Actually, while I was working out I thought of that Shapenew. There are a lot of cynical rom coms out there. Still, I don't think rom com gets quite the stigma.

When a romcom is done correctly, people don't try to redefine it. When Harry Met Sally IS a romantic comedy. When you make Jaws, you have a lot of people arguing it's actually a thriller. SciFi and Horror are the two genres that I see constantly argued to be something else when they dare to have comprehensible plots, human stakes, and multidimensional characters.
I don't care for horror as a genre but I can think of three that I liked and they had several points in common: low budget, minimal special effects, science fiction elements, and very little gore. They were Village of the Damned, Right At Your Front Door, and one that I think was called Impulse. The latter is a slow burn; it depicts in documentary style a handful of ordinary people who begin to act on the promptings of their ids with no superego check whatsoever.

I don't expect Cabin to be that type of film, but a lot of Joss's work is about people banding together to deal with problems, and I could go for that.
I could do a complete rendition of "Green Eggs and Ham" on horror movies. Not when it's well done. Not with Eliza. Not with Joss. I would not could not watch them anymore. The repetitious big suspenseful gnawing "Is this person about to brutally die!?!!?" build-up... I HATE that. I just want to disengage with the movie - fast forward, be elsewhere, whatever. Never understood the enjoyment of being scared. It's just uncomfortable. On the other hand, an action movie with people being blown apart left and right... that doesn't bug me at all (leaving aside that most action movies are total dreck, which is another thing entirely).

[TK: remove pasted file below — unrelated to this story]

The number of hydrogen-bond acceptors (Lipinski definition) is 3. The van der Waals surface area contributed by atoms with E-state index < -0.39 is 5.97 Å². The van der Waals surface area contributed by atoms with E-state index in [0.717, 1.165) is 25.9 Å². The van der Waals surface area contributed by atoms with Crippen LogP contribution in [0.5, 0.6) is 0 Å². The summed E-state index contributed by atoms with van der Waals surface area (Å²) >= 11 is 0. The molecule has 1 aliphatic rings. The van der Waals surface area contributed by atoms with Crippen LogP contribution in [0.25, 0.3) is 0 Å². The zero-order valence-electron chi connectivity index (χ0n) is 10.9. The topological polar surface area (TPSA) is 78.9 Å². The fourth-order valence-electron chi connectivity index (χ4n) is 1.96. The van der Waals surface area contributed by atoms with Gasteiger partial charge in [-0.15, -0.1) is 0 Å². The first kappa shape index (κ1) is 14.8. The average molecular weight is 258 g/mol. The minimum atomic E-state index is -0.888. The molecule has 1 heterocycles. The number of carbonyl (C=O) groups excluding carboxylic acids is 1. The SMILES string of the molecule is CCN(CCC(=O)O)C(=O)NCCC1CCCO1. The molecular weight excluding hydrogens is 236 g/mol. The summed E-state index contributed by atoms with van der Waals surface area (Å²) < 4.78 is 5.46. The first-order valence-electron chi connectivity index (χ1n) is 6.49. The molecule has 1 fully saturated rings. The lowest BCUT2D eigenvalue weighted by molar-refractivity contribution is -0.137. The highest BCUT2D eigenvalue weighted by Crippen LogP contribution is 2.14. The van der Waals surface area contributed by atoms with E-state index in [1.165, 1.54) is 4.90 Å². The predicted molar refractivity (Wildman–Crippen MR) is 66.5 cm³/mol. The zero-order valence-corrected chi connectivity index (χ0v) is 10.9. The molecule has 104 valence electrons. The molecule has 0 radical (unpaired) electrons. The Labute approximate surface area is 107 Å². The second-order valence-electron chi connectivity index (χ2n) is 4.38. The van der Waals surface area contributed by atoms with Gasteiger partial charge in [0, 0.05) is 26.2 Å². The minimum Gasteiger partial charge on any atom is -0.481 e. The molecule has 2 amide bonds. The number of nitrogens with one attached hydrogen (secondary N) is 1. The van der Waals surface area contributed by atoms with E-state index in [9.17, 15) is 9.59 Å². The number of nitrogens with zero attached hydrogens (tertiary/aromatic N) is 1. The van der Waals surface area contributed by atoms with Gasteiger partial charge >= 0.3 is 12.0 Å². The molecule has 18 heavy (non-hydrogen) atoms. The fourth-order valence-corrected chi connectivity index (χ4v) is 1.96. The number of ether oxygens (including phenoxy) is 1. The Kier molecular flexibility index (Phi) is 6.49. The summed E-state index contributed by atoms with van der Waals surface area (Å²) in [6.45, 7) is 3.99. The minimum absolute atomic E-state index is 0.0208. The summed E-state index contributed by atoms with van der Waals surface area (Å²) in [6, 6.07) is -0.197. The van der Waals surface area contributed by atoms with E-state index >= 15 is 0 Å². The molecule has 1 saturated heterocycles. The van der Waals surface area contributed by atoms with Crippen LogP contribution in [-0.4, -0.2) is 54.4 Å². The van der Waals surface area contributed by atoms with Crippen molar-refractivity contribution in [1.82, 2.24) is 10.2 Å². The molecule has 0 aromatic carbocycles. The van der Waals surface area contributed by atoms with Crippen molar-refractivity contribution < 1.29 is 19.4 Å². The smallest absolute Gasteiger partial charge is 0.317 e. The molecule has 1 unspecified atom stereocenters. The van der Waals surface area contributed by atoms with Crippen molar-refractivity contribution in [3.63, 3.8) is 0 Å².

I like oysters and snails. So as long as they are tasty, I don't mind.

It also helps to know what genre the film is before you watch it on the big screen. I thought Event Horizon was going to be a scifi romp. Big mistake. Scariest experience in the cinema ever.
With you on Event Horizon Simon, one of the most profoundly disturbing, unsettling and scary films I have ever seen. Bought it on Blu Ray a couple of years ago and still haven't mustered the courage to stick it in the player.
Horror was my favorite genre growing up (I was pretty much raised on it. I know I saw the Puppet Master series before elementary school and also saw one of the Nightmare on Elm St movies in theaters when I was 7! Per my request apparently). It has definitely left me pretty jaded as of late, but for anyone else who feels the same, I recommend Insidious. It's the best I had seen in a long time.
DreamRose311, loved "Insidious." I was sitting with a friend holding a huge sheaf of notes during the movie - he got so scared he scrunched the whole sheaf.
I've been going through the films of John Carpenter lately, and you wanna talk about a master of horror--WOW. I'm so in love with him. It's given me an appreciation for the horror genre I never really had before, and has made me even more excited for this film.